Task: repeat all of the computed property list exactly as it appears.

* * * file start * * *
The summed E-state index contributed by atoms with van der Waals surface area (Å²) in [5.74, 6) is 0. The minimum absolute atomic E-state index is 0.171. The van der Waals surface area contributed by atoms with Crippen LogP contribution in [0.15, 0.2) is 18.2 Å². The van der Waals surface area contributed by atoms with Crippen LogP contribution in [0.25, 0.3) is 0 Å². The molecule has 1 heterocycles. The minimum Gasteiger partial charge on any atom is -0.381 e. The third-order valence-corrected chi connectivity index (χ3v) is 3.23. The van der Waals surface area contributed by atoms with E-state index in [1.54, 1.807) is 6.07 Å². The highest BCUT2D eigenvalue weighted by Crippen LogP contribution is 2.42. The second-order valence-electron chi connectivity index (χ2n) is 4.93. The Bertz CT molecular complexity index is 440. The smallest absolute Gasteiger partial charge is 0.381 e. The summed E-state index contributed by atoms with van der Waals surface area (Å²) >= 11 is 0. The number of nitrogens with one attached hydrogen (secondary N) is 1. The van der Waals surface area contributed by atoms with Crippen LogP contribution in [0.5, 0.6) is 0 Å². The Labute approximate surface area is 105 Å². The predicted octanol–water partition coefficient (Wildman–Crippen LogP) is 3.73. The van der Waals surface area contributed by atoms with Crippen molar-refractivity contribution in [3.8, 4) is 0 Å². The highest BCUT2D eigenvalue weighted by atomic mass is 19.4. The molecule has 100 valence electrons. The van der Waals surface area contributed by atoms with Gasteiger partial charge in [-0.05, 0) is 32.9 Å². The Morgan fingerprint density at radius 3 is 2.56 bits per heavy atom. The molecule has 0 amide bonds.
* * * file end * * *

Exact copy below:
The summed E-state index contributed by atoms with van der Waals surface area (Å²) in [5.74, 6) is 0. The minimum absolute atomic E-state index is 0.171. The van der Waals surface area contributed by atoms with Crippen LogP contribution in [0.15, 0.2) is 18.2 Å². The van der Waals surface area contributed by atoms with Crippen LogP contribution in [0.25, 0.3) is 0 Å². The molecule has 1 heterocycles. The minimum Gasteiger partial charge on any atom is -0.381 e. The third-order valence-corrected chi connectivity index (χ3v) is 3.23. The van der Waals surface area contributed by atoms with E-state index in [1.54, 1.807) is 6.07 Å². The highest BCUT2D eigenvalue weighted by Crippen LogP contribution is 2.42. The second-order valence-electron chi connectivity index (χ2n) is 4.93. The Bertz CT molecular complexity index is 440. The smallest absolute Gasteiger partial charge is 0.381 e. The summed E-state index contributed by atoms with van der Waals surface area (Å²) >= 11 is 0. The number of nitrogens with one attached hydrogen (secondary N) is 1. The van der Waals surface area contributed by atoms with Crippen LogP contribution in [0.5, 0.6) is 0 Å². The Labute approximate surface area is 105 Å². The predicted octanol–water partition coefficient (Wildman–Crippen LogP) is 3.73. The van der Waals surface area contributed by atoms with Crippen molar-refractivity contribution in [3.8, 4) is 0 Å². The highest BCUT2D eigenvalue weighted by atomic mass is 19.4. The molecule has 100 valence electrons. The van der Waals surface area contributed by atoms with Gasteiger partial charge in [-0.05, 0) is 32.9 Å². The Morgan fingerprint density at radius 3 is 2.56 bits per heavy atom. The molecule has 0 amide bonds.